Please join Transatlantic Literary Women on Thursday 12th of December at the National Library of Scotland in Edinburgh for a talk by cultural historian Joanna Scutts on forgotten women writers and our relationships with them. We hope you can join us for this discussion on a subject very close to our hearts!
2 pm, Thursday 12th December, Board Room, National Library of Scotland, George IV Bridge, Edinburgh, EH1 1EW.
Free to all but booking required via eventbrite:
‘Starving for Heroines: On Women Writers, Fame and Forgetting’ Why are we constantly rediscovering women writers? How do they get lost in the first place? In this talk the literary critic and cultural historian Joanna Scutts will explore the power structures that shape literary fame, and argue that we mustn’t let our hunger for individual icons blind us to the diversity of women’s voices. Real change – in how we read, remember, and write about brilliant women and brilliant books – depends on raising up a crowd of diverse, surprising, and transformative voices.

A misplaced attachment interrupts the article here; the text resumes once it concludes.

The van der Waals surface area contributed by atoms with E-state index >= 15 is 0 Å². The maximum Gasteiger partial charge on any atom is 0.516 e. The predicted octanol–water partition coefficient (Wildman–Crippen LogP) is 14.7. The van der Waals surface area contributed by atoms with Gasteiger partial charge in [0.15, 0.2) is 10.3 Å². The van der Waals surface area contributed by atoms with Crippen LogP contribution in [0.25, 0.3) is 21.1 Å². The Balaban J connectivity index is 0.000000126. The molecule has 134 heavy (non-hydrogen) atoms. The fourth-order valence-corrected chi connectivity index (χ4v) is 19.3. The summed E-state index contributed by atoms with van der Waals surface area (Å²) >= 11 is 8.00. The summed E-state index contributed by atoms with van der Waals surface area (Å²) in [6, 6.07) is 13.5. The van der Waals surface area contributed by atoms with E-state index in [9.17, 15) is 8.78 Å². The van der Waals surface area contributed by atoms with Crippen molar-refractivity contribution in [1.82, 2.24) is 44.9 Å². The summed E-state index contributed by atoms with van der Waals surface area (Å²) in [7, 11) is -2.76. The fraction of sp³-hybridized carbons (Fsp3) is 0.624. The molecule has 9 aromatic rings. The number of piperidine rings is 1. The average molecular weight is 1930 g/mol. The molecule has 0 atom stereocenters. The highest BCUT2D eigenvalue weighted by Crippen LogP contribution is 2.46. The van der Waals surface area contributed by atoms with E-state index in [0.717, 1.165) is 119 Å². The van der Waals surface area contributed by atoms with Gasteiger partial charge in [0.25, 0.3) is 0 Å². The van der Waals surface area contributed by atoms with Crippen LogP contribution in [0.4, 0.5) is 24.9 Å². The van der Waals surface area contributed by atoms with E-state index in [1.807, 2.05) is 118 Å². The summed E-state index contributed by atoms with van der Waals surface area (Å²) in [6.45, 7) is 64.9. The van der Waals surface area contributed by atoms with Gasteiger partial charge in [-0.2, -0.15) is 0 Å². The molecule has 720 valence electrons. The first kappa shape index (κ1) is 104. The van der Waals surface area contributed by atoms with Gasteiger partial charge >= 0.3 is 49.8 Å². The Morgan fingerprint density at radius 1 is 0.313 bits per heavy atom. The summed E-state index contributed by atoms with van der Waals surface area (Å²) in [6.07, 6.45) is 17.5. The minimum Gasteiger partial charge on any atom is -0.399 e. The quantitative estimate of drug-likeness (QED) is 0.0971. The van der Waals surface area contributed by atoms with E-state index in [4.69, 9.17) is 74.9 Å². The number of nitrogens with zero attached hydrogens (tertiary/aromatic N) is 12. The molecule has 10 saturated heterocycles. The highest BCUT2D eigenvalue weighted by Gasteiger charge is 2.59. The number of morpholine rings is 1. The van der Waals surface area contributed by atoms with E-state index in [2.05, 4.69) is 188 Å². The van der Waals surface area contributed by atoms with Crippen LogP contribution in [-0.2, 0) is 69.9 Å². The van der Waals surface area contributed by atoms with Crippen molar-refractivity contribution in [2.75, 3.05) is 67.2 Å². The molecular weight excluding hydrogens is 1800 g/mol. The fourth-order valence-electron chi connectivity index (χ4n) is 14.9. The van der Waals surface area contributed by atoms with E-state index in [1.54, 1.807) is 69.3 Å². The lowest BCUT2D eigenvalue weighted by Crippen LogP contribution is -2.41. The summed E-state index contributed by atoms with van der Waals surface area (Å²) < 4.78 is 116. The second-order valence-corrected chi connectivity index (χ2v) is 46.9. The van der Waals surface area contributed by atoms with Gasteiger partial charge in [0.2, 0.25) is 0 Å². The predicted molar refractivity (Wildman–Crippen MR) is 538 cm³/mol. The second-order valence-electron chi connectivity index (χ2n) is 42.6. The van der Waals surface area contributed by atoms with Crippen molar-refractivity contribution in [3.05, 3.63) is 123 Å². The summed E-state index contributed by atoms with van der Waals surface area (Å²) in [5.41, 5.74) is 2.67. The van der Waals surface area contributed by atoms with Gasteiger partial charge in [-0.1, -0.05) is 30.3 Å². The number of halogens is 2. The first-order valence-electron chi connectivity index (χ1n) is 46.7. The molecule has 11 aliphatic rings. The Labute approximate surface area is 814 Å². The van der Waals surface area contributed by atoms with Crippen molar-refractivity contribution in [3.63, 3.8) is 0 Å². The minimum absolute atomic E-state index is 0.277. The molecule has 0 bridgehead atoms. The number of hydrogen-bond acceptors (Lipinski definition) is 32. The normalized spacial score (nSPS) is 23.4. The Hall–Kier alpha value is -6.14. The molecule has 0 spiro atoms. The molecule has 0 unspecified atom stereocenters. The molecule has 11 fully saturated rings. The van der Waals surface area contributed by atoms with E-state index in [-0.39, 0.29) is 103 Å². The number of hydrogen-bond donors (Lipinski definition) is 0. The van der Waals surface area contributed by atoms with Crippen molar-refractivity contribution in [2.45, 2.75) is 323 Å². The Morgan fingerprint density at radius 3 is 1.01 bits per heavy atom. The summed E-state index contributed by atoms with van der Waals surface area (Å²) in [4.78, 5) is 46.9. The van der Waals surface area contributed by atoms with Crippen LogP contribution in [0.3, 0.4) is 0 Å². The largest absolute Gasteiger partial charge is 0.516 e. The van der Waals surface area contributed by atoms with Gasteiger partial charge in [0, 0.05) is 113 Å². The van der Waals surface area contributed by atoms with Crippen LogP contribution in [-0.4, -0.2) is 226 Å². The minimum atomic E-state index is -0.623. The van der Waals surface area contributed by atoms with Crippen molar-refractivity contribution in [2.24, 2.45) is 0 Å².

Joanna Scutts is a literary critic and cultural historian based in New York. She is the author of The Extra Woman: How Marjorie Hillis Led a Generation of Women to Live Alone and Like It (2017), the story of a forgotten 1930s self-help writer and lifestyle guru for single women. As a postdoctoral fellow at the New-York Historical Society, she helped plan and launch a new Center for Women’s History, which opened in 2017. Her writing has appeared in The Washington Post, The New Yorker online, The Guardian, and The Times Literary Supplement, among many other venues. Her new book project explores friendship and feminism in New York’s Greenwich Village in the 1910s.
This is a collaboration between the National Library of Scotland and The Transatlantic Literary Women Series, which is generously funded by the British Association for American Studies/United States Embassy Small Grants Programme. Follow us on Twitter: @atlantlitwomen